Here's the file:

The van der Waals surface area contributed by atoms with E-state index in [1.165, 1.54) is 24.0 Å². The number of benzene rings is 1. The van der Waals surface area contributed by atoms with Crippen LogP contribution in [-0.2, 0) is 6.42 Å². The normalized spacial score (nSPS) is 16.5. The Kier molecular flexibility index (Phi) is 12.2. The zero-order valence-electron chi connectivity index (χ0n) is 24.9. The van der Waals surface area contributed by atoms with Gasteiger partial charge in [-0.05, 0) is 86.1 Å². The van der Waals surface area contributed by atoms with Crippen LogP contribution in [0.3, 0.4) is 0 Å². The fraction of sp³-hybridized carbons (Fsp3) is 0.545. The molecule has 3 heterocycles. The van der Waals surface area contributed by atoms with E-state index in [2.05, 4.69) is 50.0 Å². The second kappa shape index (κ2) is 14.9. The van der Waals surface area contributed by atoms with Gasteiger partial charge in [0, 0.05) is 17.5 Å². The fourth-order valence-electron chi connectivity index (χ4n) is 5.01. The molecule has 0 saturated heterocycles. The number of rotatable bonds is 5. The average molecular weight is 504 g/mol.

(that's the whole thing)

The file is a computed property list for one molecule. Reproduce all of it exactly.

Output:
The van der Waals surface area contributed by atoms with E-state index in [1.165, 1.54) is 24.0 Å². The number of benzene rings is 1. The van der Waals surface area contributed by atoms with Crippen LogP contribution in [-0.2, 0) is 6.42 Å². The normalized spacial score (nSPS) is 16.5. The Kier molecular flexibility index (Phi) is 12.2. The zero-order valence-electron chi connectivity index (χ0n) is 24.9. The van der Waals surface area contributed by atoms with Gasteiger partial charge in [-0.05, 0) is 86.1 Å². The van der Waals surface area contributed by atoms with Crippen LogP contribution in [0.3, 0.4) is 0 Å². The fraction of sp³-hybridized carbons (Fsp3) is 0.545. The molecule has 3 heterocycles. The van der Waals surface area contributed by atoms with E-state index in [2.05, 4.69) is 50.0 Å². The second kappa shape index (κ2) is 14.9. The van der Waals surface area contributed by atoms with Gasteiger partial charge in [0, 0.05) is 17.5 Å². The fourth-order valence-electron chi connectivity index (χ4n) is 5.01. The molecule has 0 saturated heterocycles. The number of rotatable bonds is 5. The average molecular weight is 504 g/mol.